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A bowl of high-fibre cereal for breakfast can help keep you regular, but new research reveals how much it can do to ward off heart disease, some cancers and diabetes.
A study commissioned by the World Health Organisation, published last week, showed that people who eat lots of high-fibre and wholegrain foods are at a much lower risk of developing heart disease, stroke, diabetes and other chronic diseases.
Increase - Day - Amount - Bananas - Salad
For every 8 g increase in fibre a day — the amount in, say, two bananas, or a chicken salad sandwich — the researchers found that total deaths and incidence of heart disease, type 2 diabetes and bowel cancer fell by up to 27 per cent. There was also protection against stroke and breast cancer.
The authors of the study, published in The Lancet, believe we should all eat 30g of fibre a day — but 91 per cent of us do not consume anywhere near that amount.
Experts - Importance - Fibre - Diet - Health
Some experts believe that the importance of having adequate fibre in the diet has been drowned out by other health messages.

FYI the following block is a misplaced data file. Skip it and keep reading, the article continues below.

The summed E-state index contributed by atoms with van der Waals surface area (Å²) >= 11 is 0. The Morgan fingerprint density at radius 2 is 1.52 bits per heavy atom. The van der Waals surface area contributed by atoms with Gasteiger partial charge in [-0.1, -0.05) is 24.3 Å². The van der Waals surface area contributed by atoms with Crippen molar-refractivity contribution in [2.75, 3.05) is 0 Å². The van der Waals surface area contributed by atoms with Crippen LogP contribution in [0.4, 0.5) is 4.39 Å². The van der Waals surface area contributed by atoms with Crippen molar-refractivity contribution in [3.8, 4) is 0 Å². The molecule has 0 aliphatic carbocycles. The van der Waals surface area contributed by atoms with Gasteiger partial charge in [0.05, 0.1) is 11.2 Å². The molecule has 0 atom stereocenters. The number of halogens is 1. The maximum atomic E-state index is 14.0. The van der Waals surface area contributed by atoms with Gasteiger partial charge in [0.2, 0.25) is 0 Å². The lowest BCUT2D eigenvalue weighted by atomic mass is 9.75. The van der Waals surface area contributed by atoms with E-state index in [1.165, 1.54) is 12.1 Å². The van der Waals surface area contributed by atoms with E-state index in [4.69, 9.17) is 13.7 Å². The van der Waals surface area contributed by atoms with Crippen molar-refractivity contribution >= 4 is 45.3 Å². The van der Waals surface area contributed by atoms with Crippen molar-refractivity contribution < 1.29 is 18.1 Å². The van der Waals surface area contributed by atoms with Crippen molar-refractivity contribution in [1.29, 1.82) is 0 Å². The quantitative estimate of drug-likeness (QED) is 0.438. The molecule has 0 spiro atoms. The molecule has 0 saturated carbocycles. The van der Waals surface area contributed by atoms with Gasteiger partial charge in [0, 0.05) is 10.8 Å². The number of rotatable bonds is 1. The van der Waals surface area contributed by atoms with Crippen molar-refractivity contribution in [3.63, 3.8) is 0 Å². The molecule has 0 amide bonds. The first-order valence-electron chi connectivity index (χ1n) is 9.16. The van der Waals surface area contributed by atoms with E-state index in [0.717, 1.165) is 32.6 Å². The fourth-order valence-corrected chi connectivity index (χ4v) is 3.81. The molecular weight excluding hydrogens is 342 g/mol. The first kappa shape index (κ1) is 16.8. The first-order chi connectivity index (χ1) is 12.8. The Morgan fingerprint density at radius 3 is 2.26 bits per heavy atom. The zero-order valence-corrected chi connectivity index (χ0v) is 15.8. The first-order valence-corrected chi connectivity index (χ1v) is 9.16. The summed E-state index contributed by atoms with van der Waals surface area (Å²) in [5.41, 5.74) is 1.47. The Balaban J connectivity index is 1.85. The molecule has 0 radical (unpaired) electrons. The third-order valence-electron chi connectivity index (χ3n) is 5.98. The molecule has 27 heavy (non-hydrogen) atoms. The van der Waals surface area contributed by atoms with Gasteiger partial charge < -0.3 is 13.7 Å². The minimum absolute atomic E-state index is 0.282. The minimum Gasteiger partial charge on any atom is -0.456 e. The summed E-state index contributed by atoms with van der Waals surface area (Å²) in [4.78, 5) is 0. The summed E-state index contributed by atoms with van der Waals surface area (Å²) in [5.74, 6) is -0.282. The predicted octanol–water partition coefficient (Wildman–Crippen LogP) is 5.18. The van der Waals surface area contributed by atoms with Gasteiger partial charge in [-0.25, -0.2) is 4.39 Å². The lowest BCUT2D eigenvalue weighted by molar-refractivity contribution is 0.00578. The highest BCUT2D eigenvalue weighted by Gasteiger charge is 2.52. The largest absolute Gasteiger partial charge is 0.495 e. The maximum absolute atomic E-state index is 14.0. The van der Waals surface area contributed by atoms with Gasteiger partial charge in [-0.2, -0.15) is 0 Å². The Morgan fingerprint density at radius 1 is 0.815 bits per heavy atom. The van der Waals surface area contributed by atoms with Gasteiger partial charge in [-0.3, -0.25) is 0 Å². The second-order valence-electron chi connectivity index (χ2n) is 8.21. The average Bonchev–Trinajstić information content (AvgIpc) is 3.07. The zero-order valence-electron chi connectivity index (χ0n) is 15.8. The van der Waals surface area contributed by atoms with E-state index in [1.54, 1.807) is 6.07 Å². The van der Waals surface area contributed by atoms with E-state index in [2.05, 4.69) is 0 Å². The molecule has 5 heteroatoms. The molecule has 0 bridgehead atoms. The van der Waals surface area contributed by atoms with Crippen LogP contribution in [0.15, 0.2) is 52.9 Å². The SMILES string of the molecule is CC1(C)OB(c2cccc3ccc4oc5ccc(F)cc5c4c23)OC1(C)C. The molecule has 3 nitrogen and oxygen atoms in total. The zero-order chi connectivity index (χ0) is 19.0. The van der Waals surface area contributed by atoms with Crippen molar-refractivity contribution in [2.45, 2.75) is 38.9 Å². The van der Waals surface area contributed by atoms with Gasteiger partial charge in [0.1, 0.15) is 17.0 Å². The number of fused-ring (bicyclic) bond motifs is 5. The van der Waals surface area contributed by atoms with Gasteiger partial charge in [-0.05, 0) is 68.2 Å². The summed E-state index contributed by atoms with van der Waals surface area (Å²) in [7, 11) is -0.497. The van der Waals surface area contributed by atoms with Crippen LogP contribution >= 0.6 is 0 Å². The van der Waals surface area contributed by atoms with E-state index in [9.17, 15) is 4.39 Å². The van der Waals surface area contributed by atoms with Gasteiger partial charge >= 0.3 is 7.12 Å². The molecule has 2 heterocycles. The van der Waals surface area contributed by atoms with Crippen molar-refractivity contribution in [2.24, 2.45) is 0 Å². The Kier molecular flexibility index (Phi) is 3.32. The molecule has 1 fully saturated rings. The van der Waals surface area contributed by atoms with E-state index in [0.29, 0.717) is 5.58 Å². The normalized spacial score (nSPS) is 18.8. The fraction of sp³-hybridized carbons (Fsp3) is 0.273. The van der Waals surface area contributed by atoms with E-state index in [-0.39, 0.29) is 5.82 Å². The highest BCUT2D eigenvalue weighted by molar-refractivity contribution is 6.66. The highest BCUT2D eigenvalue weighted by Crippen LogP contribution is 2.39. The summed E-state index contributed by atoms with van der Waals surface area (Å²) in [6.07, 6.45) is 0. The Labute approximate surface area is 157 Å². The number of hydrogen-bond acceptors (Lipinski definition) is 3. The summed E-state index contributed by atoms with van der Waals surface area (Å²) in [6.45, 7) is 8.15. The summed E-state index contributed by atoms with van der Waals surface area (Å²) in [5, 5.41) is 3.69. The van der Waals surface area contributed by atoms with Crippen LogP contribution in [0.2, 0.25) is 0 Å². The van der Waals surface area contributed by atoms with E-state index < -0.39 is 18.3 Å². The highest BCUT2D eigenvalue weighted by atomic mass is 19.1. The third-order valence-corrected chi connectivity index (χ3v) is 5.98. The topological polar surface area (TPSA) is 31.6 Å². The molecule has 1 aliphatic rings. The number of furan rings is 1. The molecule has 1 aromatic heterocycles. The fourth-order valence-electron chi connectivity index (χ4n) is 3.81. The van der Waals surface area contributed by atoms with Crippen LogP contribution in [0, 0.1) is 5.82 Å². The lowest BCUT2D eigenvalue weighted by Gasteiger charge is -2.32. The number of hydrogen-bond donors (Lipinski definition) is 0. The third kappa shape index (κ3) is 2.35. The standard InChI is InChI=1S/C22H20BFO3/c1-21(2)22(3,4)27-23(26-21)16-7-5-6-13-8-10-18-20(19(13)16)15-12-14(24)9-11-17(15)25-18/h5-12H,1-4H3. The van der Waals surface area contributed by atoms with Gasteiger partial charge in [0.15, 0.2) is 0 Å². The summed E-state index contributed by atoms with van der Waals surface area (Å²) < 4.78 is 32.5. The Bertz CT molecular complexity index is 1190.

‘People have become very focused on cutting back on sugar and salt, and the importance of having adequate fibre in the diet seems to have become overlooked — but it is arguably as important, if not more so, for good health,’ says Professor Nita Forouhi, a public health physician and clinical scientist at the Epidemiology Unit at the University of Cambridge.
Fibre - Part - Plant - Foods - Vegetables
Fibre is the indigestible part of plant foods, found in vegetables, fruits, grains and beans. The richest sources include wholegrain bread and cereals, and fruit and vegetables such as berries, pears, oranges, broccoli and sweetcorn.
It speeds up the transit of waste through the colon, protecting against constipation and colon cancer. The fibre in oats, meanwhile, can cut cholesterol, reducing the risk of heart disease and stroke.
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